"It shall be the duty of the council of every city, town and municipality to provide for a regular system of inspection to buildings and premises situate within . . .", same, ". . . and every such council may authorize other persons, in addition to the local assistant, to exercise some or all of the powers conferred by Sections 16 and 17 upon the Fire Marshal, such system of inspection shall provide for the inspection at least once in every four months of all hotels, theatres, cinematographs, skating rinks, dance halls and every other building used as a place of public resort or amusement."

Now, look at the same section in the bill, it is written this way. And think of it from our perspective - if you were a municipal councillor, and some of you have been, may have been in the past - or think of it from my perspective as a gentleman who has to say, okay, now we are responsible for a new system of inspection:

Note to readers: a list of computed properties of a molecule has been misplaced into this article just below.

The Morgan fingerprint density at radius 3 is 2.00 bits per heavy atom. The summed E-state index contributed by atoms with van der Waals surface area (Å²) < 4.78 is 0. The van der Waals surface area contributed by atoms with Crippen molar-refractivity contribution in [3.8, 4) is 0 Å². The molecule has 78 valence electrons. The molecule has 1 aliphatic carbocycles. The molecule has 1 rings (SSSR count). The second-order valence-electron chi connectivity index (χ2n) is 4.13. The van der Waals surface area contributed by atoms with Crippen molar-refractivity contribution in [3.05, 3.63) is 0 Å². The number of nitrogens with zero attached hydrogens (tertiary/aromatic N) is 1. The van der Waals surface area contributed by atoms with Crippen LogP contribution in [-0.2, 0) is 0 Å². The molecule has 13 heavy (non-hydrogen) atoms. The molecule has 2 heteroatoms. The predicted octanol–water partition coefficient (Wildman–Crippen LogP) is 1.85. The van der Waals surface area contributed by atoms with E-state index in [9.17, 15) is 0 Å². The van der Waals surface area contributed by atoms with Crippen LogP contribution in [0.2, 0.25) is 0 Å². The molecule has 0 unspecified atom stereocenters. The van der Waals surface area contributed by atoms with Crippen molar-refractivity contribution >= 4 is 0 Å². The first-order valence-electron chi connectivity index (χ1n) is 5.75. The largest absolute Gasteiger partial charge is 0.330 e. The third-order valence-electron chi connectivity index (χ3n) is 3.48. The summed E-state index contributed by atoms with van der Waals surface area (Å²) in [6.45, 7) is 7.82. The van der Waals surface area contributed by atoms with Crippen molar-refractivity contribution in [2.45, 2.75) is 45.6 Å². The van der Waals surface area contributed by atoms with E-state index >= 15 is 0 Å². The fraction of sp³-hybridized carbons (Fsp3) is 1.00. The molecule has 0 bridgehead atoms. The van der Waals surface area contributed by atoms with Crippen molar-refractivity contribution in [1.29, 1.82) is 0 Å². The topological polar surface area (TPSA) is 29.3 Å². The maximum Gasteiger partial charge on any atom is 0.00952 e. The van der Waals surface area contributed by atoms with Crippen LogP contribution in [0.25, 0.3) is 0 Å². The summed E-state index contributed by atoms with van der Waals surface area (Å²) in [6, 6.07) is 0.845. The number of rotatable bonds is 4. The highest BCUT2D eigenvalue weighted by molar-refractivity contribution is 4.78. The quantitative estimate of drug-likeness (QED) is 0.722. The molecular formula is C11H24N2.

"A municipality shall (a) establish a system of fire and safety inspections of land and premises situate within its jurisdiction, as required by the regulations . . ." , which we haven't seen yet, ". . . to provide for compliance with this Act, the regulations and the Fire Code; (b) appoint a municipal fire inspector who shall carry out the inspections;" All we appoint now is another person and he or she is only responsible for Sections 16 and 17 of the existing Act. "(c) ensure that the Fire Marshal is notified, in writing, of the appointment of the municipal fire inspector and the revocation of any such appointment;" Clause 19 (2) says, "A municipality that is required to establish and conduct a system of inspections . . . ", that we have a record of every inspection made. The records are available on request to the fire marshal, deputy fire marshal and we have to keep them for five years.